Matie Community Service (better known by its Afrikaans acronym, MGD) will be taking all its Mandela Day activities online this month, starting with a 67 minute virtual discussion on “Staff Wellness during COVID-19 and Beyond" on 17 July. MGD is based in the Division for Social Impact.
“This year, in honour of Mandela Day, we would like to invite SU staff to pause for 67 mins and reflect on our current coping mechanisms during this time of unprecedented uncertainty. Staff and students will be invited to give back to our university community some of their wisdom, expertise and experience on prioritizing well-being and mental health during the pandemic with all its accompanying challenges and anxiety," says Ms Renee Hector-Kannemeyer, Head of MGD and Deputy Director: Division Social Impact.
The online discussion, which will take place between 12:30 and 13:37, will be chaired by Dr Gillian Arendse, former Deputy Director of the Centre for Student Recruitment and Career Advice at Stellenbosch University (SU). Panel members include Prof Soraya Seedat, Distinguished Professor of Psychiatry and Executive Head of the Psychiatry Department in the Faculty of Medicine and Health Sciences at SU; Dr Lynne Damons, a psychologist and lecturer in the Educational Psychology Department in the Education Faculty at SU; and Ms Shibu Mamabolo, the Head: Employee Wellness at SU.
“There is a palpable sense of anxiety in South Africa and the rest of the world as we live through this global pandemic and lockdowns. Our news headlines are filled with stories about the increase in infections and deaths globally and in our own country. These realities have been highlighted by our Rector, Prof Wim de Villiers, who has acknowledged that Stellenbosch University, 'like all other academic institutions in the country and worldwide, finds itself in a rapidly changing and unsettling environment' as well as the existing uncertainty, apprehension and concern that exists on an institutional and personal level."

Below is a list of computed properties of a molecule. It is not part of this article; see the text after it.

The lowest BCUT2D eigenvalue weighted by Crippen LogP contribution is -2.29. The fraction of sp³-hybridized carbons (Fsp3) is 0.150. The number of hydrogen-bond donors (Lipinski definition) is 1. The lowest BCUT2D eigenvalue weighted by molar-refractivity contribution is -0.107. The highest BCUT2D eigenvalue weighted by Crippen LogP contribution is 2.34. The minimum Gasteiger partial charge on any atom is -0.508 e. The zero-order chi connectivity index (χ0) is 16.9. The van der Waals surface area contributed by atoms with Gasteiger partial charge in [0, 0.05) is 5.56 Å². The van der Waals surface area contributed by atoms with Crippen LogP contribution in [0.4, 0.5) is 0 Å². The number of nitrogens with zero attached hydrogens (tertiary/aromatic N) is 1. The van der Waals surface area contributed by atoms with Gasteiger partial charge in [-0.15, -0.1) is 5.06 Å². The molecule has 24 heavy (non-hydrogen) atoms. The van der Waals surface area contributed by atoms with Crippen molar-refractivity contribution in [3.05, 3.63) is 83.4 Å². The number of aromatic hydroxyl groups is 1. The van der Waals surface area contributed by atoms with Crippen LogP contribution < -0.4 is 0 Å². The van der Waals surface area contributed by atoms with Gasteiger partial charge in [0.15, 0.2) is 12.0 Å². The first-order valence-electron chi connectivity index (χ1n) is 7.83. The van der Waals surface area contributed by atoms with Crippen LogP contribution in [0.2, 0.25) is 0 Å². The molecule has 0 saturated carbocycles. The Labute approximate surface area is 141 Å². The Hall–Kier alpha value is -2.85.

Through this virtual connection, MGD will share the expertise of the panel members with staff and generate discussions on practical methods for participants to prioritise mental health and well-being. Staff will also be able to share their experiences during the pandemic and the lockdown.
“For many staff members, our new normal during this crisis compels us to work online trying to meet our agreed deliverables, whilst home schooling our kids, providing child care to small children, and taking care of elderly family members, all whilst keeping other aspects of our households running," says Hector-Kannemeyer.
However, this crisis is exacerbated by other factors in South Africa and in the world.
“There has been a continued increase in excessive and brutal violence perpetuated against women and children and a growing number of femicides in South Africa, which is now being referred to as the second pandemic by our President. We have also seen the forced relocation of approximately 2 000 homeless South Africans to what was subsequently discovered to be an uninhabitable camp in a bid to prevent infections, a global economic downturn that has already led to job losses, incidences of police brutality in our communities, and the persistence of structural racism in all spheres of society which has again come into the spotlight through the #BlackLivesMatter movement."
MGD will host two other events for staff and students on 29 and 31 July.
These events will focus on the arts, poetry, and music, and include other webinars and conversations.
“These virtual engagements are intended to assist us with holding space for each other during this crisis. We need to pause and breathe and reconnect with others in our university community as we strive towards 'a well-balanced workforce that is able to function optimally in an enabling, caring and supportive work environment."